The driving force behind entrepreneurship is when you believe you have something to offer the world. You don’t have to re-invent fire, but the goal should be creating a need or want for yourself and others. The perks are nice, but the happiness you can bring to someone and the appreciation you get is what keeps you going.

The word entrepreneur can mean so many things these days. What many people want to become isn’t an entrepreneur per se, but self-employed. It’s one thing to make money without having to work for someone — it’s another to run a business.

Photo by Charles Forerunner on Unsplash
  • If you’re someone who stays up all night thinking about ideas, make it happen.
  • If you’re someone who feels like your life has led you on this career path, follow it.
  • If you’re someone who is in it for the long haul regardless of failure, go for it.
  • If you’re willing to do whatever it takes to turn your dreams into a reality, give it a shot.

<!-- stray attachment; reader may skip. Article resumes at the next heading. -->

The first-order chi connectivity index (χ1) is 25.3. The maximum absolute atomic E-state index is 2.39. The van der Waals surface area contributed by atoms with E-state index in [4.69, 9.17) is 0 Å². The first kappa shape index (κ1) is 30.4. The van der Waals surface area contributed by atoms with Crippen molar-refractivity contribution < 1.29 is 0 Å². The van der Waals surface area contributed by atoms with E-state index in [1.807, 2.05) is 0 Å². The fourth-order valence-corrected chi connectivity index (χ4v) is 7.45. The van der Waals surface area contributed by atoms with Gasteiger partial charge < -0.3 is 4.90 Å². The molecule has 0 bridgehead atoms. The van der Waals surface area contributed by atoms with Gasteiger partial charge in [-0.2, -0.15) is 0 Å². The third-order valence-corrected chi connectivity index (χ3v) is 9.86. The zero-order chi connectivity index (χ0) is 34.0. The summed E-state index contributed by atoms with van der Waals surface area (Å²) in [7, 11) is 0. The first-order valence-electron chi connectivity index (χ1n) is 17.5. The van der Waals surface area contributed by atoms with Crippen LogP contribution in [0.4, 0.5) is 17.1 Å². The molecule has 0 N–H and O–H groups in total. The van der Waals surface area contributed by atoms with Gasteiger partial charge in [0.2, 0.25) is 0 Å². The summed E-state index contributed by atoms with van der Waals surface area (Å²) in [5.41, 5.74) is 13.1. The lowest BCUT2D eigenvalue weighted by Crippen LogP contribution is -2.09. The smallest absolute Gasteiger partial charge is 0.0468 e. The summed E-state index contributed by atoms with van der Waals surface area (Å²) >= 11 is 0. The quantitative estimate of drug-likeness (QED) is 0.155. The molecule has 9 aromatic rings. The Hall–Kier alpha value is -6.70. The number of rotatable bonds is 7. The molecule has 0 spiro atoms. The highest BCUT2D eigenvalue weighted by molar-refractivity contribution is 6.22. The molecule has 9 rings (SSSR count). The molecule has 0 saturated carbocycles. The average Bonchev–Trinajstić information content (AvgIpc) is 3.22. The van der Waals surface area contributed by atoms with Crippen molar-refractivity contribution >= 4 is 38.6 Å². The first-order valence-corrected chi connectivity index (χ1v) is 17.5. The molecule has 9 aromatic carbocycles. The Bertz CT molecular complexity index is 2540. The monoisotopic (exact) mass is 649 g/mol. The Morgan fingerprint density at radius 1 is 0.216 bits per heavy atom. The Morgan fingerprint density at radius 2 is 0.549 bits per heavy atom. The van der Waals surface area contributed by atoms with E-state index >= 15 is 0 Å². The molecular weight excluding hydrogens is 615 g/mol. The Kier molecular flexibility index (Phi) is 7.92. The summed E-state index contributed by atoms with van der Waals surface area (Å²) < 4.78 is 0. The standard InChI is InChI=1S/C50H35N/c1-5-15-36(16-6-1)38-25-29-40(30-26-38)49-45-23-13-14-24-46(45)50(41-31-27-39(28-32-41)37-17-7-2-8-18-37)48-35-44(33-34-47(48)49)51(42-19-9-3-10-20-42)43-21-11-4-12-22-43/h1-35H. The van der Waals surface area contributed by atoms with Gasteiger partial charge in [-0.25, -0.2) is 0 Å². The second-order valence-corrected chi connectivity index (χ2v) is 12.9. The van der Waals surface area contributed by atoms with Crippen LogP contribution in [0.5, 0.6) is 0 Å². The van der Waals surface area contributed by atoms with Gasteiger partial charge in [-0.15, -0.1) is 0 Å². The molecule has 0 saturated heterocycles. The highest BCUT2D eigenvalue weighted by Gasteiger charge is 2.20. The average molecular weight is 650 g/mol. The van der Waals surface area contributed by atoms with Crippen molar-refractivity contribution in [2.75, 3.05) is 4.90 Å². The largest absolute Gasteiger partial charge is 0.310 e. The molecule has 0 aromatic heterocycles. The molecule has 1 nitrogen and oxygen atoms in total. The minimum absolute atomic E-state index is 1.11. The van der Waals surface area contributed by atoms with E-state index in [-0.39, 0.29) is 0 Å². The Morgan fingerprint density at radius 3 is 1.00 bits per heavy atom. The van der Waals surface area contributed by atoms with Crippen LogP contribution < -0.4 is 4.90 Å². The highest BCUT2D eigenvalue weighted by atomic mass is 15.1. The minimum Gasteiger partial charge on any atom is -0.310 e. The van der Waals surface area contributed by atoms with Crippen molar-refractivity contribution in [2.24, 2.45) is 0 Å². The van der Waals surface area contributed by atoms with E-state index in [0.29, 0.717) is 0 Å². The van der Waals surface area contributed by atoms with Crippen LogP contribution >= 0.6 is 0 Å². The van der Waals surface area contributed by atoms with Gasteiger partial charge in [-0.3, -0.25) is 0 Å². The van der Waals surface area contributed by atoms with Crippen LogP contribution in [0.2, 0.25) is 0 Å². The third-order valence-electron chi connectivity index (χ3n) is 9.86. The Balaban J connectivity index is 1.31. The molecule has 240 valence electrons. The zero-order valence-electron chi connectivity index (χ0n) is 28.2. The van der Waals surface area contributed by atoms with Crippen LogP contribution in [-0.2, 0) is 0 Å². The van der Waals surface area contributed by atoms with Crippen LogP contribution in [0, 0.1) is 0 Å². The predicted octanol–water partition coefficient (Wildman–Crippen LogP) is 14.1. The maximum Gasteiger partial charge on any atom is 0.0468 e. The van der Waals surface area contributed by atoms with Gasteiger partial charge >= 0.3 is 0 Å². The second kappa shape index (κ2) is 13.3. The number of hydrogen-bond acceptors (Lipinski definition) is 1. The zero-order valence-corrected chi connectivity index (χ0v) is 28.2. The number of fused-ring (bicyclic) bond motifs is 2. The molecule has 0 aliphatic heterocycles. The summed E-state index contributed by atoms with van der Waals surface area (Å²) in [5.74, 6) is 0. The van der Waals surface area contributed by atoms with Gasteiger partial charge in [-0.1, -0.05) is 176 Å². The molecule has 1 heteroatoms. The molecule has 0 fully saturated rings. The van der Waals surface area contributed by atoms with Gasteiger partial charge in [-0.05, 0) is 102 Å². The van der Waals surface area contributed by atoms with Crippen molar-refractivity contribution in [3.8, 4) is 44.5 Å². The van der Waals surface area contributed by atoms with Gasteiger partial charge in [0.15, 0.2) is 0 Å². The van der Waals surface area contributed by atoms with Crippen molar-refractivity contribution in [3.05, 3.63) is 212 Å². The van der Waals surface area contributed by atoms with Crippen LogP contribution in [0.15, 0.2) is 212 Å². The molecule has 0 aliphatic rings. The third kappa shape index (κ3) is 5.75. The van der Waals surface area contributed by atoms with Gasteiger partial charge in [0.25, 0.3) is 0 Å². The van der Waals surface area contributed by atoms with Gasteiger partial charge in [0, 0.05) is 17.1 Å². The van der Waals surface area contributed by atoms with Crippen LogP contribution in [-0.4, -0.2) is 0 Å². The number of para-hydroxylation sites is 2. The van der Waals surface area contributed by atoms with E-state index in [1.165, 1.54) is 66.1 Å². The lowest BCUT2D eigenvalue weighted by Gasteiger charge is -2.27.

If this resonates with you, I believe you’re on the right track.

Entrepreneurship is a tough road to take, but when you have the power to create something bigger than yourself it’s worth it. The journey will be challenging, but if you truly love the game it will be equally rewarding. No matter your age, race, religion or gender; the opportunity is there for you.

Entrepreneurship isn’t for everyone, it’s for anyone who wants to make an impact.

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Arron Fornasetti

Written by

As far as work ethic, we as humans can learn a lot from ants. Don’t be nice, be kind.

The Startup

Get smarter at building your thing. Follow to join The Startup’s +8 million monthly readers & +788K followers.

Arron Fornasetti

Written by

As far as work ethic, we as humans can learn a lot from ants. Don’t be nice, be kind.

The Startup

Get smarter at building your thing. Follow to join The Startup’s +8 million monthly readers & +788K followers.